Funny about the horses but also make me afraid to get close to one LOL If it's in Disney, you probably just jump onto one of them and gallop in the forest, singing something :D

I love reading what you wrote on your trip, it feels so magical :D And those pictures are gorgeous!

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LIBBYL1 12/20/2012 11:15PM

  love the pics!

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MKRETIRED 12/20/2012 7:40PM

  It sounds like a wonderful trip - sans the sprained ankle.

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FARFROMASAINT 12/20/2012 7:09PM

    emoticon

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AJB121299 12/20/2012 7:06PM

    Nice

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MA_KING69 12/20/2012 5:28PM

    fantastic journey thank you for sharing

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NYAHCLARE 12/20/2012 1:51PM

  Loved this blog. Complete picture of a great journey. Thanks for sharing

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LACIEKAY 12/20/2012 1:21PM

    beautiful!

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LJOYCE55 12/20/2012 1:00PM

  You walked this on a sprained ankle? Whew, makes me realize what a slug I am. Thank you for sharing.

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GALINAZ 12/20/2012 12:03PM

    I couldn't help but thing of the children's poem "As I was walking to St. Ives...."


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MYBABYGIRLS 12/20/2012 10:14AM

    thanks for sharing! Love the pictures!

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BUSMOM27 12/20/2012 9:53AM

    nice pictures emoticon

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MANDYLOVE_76 12/20/2012 9:39AM

    awesome.

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TIPPY211 12/20/2012 9:37AM

    emoticon emoticon

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WILSONWR 12/20/2012 9:17AM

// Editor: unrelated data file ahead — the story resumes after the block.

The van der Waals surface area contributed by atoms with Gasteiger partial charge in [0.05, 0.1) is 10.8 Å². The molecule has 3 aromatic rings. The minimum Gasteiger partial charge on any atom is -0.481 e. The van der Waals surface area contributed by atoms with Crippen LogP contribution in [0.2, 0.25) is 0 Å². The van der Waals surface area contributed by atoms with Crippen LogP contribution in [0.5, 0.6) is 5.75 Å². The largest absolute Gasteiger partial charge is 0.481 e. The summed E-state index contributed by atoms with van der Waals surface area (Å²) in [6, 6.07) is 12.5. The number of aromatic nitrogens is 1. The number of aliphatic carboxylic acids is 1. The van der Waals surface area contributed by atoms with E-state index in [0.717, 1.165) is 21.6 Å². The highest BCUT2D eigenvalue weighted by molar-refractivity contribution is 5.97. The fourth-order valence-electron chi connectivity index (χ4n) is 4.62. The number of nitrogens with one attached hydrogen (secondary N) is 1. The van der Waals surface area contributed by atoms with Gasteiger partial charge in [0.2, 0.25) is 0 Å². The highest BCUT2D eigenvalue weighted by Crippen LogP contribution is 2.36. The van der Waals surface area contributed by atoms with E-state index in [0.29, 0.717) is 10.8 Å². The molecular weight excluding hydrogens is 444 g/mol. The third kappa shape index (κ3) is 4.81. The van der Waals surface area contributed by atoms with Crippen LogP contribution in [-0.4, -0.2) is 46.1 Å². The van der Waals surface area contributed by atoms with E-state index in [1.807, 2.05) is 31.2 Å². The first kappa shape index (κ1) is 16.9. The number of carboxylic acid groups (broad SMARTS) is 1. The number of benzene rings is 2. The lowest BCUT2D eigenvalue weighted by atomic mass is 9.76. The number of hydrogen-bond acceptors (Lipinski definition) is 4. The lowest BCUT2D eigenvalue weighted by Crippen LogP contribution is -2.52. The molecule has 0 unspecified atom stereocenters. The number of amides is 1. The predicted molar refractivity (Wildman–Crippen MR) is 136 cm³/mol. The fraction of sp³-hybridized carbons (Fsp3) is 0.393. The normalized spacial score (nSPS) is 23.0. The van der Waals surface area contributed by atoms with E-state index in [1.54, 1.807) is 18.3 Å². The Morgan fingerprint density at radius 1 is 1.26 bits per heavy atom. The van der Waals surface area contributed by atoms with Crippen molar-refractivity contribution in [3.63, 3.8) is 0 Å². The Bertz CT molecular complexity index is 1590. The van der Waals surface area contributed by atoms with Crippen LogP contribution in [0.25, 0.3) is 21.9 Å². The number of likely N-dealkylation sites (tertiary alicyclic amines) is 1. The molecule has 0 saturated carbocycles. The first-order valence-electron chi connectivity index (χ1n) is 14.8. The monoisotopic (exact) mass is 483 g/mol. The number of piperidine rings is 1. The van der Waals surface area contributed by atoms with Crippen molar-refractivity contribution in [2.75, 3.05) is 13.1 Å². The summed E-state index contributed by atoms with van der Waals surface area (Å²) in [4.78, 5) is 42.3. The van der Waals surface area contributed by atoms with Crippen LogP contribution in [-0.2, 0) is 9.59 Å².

You are so fortunate to be able to see so many great places realatively near to you! Thanks for sharing!

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PENOWOK 12/20/2012 9:01AM

    You have so much amazing history!! The formations and man-made creations are fabulous!! You are a terrific tour guide to what the average traveler will never see!

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ASHPATCH11 12/20/2012 8:54AM

    nice pics

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ILOVEJIM851991 12/20/2012 8:43AM

    Very nice pictures I usually call what you walk in as s?/t. Have a great time and emoticon emoticon

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LEANMEAN2 12/20/2012 6:49AM

    Another winning blog/walk! I love them.

I can't wait until tomorrow.

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SWEETNEEY 12/20/2012 6:33AM

    beautiful emoticon

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TDEMAIO2 12/20/2012 6:14AM

    emoticon ! your are a treat and sharing your vacation with us is emoticon

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DIXIECAP79 12/20/2012 6:06AM

    emoticon

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WEARINGTHIN 12/20/2012 5:52AM

    Loved reading the slang, but what I understood was the beauty of the walk. Would caution you about walking through a sprain. Wonder how it did the following day. Glenn

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1DRWOMAN 12/20/2012 5:47AM

    How's you ankle ya crazy english woman?! You sound like me...yea..it hurts...but I can deal with it...ummm,,,,your Physio will not be impressed! I speak from experience! Lol beautiful walk!

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AMANDACOETZER 12/20/2012 4:55AM

    Beautiful pics!!

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DURANGOREDDOG 12/20/2012 3:50AM

    emoticon